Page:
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Windows 8 Using XAML: Choosing a ListView or GridView Control

Excerpt by Ken Getz

Windows 8 ListView and GridView controls both allow you to display data, but they display their collections of data differently. The following article takes a look at both controls and how they are used.

Choosing a ListView or GridView

In order to display multiple data items, you can select the ListView or GridView control. Both controls display collections of data, making it easy to present items from a list, or any other bound data source. Both controls provide similar functionality, although they display their data slightly differently. Both controls derive from the base ItemsControl parent class, and both inherit the functionality of the base control. Because both controls inherit from the same base class, they share a large number of properties. As a matter of fact, the controls are so similar, they're often both referred to using the name ItemsControl (the base class), rather than saying "ListView and GridView controls".

TIP: To be honest, the ListView and GridView controls are so similar, you can think of them as a single control. The major difference between the two is the manner in which they lay out their items, and it's easy to change the layout so each control emulates the other.

The ListView control displays its data stacked vertically, much like a standard list box. Use this control to display an ordered list of data, like a list of email messages, a list of contacts, or search results. It's also useful in master-detail layout scenarios-you can display the list of master items in a ListView control, and the details in some other kind of control. You can control every aspect of the layout of data in this control, including how each data item appears in the list, using templates.

The GridView control displays its data stacked horizontally in rows (although you can alter this behavior and have it displayed in columns first, as well). You use this control when you need more space for rich visualization of each item to be displayed. As with the ListView control, you can use templates to control the layout of each item, displaying the data in any manner you need.

There are several ways to display data in an ItemsControl. You can:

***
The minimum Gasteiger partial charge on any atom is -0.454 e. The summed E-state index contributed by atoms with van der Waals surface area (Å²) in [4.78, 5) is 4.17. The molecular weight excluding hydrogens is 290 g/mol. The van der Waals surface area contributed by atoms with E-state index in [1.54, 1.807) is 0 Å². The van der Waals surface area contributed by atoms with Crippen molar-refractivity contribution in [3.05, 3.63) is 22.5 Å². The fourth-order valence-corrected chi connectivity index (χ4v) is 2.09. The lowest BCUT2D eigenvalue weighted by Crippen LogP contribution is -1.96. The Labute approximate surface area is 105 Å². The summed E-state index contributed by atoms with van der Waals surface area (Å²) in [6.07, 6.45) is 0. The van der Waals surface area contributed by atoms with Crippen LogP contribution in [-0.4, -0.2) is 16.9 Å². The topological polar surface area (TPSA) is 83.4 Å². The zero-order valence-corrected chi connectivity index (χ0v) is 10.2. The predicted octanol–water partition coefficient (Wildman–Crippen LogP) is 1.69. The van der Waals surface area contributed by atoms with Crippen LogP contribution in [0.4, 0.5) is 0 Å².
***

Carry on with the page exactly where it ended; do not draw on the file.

• Add items directly to the Items collection property, in XAML or in code.
  • Bind the ItemsSource property to a data source.

Applications often use both a ListView and a GridView control bound to the same set of data, so you can alter the view based on the current screen layout. For example, you might use a GridView control in full-screen layout, but a ListView when in Snapped layout. The first Figure below shows a sample application using the GridView control, and the second Figure below shows the same application, in Snapped view. The trick here is to show and hide the two controls, based on the current layout.

using a GridView control

using a ListView control

Thumbnail for 559This post is an excerpt from the online courseware for our Windows 8 Using XAML: Views, Resources, and Toasts course written by expert Ken Getz.



Ken Getz
Ken Getz is a featured instructor for several of our Visual Studio courses. He is a Visual Basic and Visual C# expert and has been recognized multiple times as a Microsoft MVP. Ken is a seasoned instructor, successful consultant, and the author or co-author of several best-selling books. He is a frequent speaker at technical conferences like Tech-Ed, VSLive, and DevConnections and he has written for several of the industry's most-respected publications including Visual Studio Magazine, CoDe Magazine, and MSDN Magazine.


This course excerpt was originally posted June 13, 2013 from the online courseware Windows 8 Using XAML, Part 09: Views, Binding, and Templates by Ken Getz

Windows 8 XAML